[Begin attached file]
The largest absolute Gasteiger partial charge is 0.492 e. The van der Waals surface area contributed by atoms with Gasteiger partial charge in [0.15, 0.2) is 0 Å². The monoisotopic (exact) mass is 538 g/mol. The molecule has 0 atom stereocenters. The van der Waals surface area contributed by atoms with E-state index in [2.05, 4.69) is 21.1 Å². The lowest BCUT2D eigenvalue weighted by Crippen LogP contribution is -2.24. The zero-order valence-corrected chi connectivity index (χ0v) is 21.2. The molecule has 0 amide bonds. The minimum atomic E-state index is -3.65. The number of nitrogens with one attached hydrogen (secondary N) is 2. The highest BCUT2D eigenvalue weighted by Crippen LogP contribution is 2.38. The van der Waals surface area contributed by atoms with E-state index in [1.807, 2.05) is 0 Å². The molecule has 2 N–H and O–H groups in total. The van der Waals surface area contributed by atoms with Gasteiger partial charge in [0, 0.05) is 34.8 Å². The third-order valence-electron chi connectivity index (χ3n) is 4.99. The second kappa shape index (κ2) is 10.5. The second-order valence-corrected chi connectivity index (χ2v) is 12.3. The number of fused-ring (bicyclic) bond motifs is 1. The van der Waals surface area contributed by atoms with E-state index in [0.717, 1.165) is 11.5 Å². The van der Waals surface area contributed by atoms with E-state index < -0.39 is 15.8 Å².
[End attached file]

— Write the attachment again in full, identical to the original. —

The largest absolute Gasteiger partial charge is 0.492 e. The van der Waals surface area contributed by atoms with Gasteiger partial charge in [0.15, 0.2) is 0 Å². The monoisotopic (exact) mass is 538 g/mol. The molecule has 0 atom stereocenters. The van der Waals surface area contributed by atoms with E-state index in [2.05, 4.69) is 21.1 Å². The lowest BCUT2D eigenvalue weighted by Crippen LogP contribution is -2.24. The zero-order valence-corrected chi connectivity index (χ0v) is 21.2. The molecule has 0 amide bonds. The minimum atomic E-state index is -3.65. The number of nitrogens with one attached hydrogen (secondary N) is 2. The highest BCUT2D eigenvalue weighted by Crippen LogP contribution is 2.38. The van der Waals surface area contributed by atoms with E-state index in [1.807, 2.05) is 0 Å². The molecule has 2 N–H and O–H groups in total. The van der Waals surface area contributed by atoms with Gasteiger partial charge in [0, 0.05) is 34.8 Å². The third-order valence-electron chi connectivity index (χ3n) is 4.99. The second kappa shape index (κ2) is 10.5. The second-order valence-corrected chi connectivity index (χ2v) is 12.3. The number of fused-ring (bicyclic) bond motifs is 1. The van der Waals surface area contributed by atoms with E-state index in [0.717, 1.165) is 11.5 Å². The van der Waals surface area contributed by atoms with E-state index < -0.39 is 15.8 Å².